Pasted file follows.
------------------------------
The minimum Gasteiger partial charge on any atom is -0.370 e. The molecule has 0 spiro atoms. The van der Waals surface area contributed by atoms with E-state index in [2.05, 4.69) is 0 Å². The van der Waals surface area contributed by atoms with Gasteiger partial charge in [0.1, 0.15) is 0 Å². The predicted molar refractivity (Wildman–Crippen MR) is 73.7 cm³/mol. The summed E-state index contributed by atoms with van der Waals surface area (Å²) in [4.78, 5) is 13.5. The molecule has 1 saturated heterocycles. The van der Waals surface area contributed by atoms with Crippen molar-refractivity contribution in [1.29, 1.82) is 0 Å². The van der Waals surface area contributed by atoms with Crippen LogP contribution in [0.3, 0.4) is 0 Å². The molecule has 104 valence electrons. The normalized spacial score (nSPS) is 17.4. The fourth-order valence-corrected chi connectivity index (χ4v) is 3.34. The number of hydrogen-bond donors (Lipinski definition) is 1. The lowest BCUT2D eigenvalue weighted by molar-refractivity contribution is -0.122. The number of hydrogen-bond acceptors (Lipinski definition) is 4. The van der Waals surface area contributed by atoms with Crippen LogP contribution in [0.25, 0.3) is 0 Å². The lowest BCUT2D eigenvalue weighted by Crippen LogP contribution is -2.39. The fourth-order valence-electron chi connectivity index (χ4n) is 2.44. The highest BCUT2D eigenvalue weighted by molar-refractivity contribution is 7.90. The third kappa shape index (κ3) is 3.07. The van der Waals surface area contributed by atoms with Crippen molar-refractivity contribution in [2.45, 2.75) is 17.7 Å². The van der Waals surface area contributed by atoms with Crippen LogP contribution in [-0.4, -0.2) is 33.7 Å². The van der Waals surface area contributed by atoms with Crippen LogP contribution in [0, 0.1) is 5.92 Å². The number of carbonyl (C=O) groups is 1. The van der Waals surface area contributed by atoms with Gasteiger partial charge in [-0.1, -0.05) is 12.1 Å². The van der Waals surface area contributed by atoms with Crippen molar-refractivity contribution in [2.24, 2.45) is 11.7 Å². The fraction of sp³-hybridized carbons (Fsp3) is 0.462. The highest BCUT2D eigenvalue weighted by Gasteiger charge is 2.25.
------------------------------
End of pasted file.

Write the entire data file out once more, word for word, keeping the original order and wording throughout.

The minimum Gasteiger partial charge on any atom is -0.370 e. The molecule has 0 spiro atoms. The van der Waals surface area contributed by atoms with E-state index in [2.05, 4.69) is 0 Å². The van der Waals surface area contributed by atoms with Gasteiger partial charge in [0.1, 0.15) is 0 Å². The predicted molar refractivity (Wildman–Crippen MR) is 73.7 cm³/mol. The summed E-state index contributed by atoms with van der Waals surface area (Å²) in [4.78, 5) is 13.5. The molecule has 1 saturated heterocycles. The van der Waals surface area contributed by atoms with Crippen molar-refractivity contribution in [1.29, 1.82) is 0 Å². The van der Waals surface area contributed by atoms with Crippen LogP contribution in [0.3, 0.4) is 0 Å². The molecule has 104 valence electrons. The normalized spacial score (nSPS) is 17.4. The fourth-order valence-corrected chi connectivity index (χ4v) is 3.34. The number of hydrogen-bond donors (Lipinski definition) is 1. The lowest BCUT2D eigenvalue weighted by molar-refractivity contribution is -0.122. The number of hydrogen-bond acceptors (Lipinski definition) is 4. The van der Waals surface area contributed by atoms with Crippen LogP contribution in [0.25, 0.3) is 0 Å². The lowest BCUT2D eigenvalue weighted by Crippen LogP contribution is -2.39. The fourth-order valence-electron chi connectivity index (χ4n) is 2.44. The highest BCUT2D eigenvalue weighted by molar-refractivity contribution is 7.90. The third kappa shape index (κ3) is 3.07. The van der Waals surface area contributed by atoms with Crippen molar-refractivity contribution in [2.45, 2.75) is 17.7 Å². The van der Waals surface area contributed by atoms with Crippen LogP contribution in [-0.4, -0.2) is 33.7 Å². The van der Waals surface area contributed by atoms with Crippen LogP contribution in [0, 0.1) is 5.92 Å². The number of carbonyl (C=O) groups is 1. The van der Waals surface area contributed by atoms with Gasteiger partial charge in [-0.1, -0.05) is 12.1 Å². The van der Waals surface area contributed by atoms with Crippen molar-refractivity contribution in [2.24, 2.45) is 11.7 Å². The fraction of sp³-hybridized carbons (Fsp3) is 0.462. The highest BCUT2D eigenvalue weighted by Gasteiger charge is 2.25.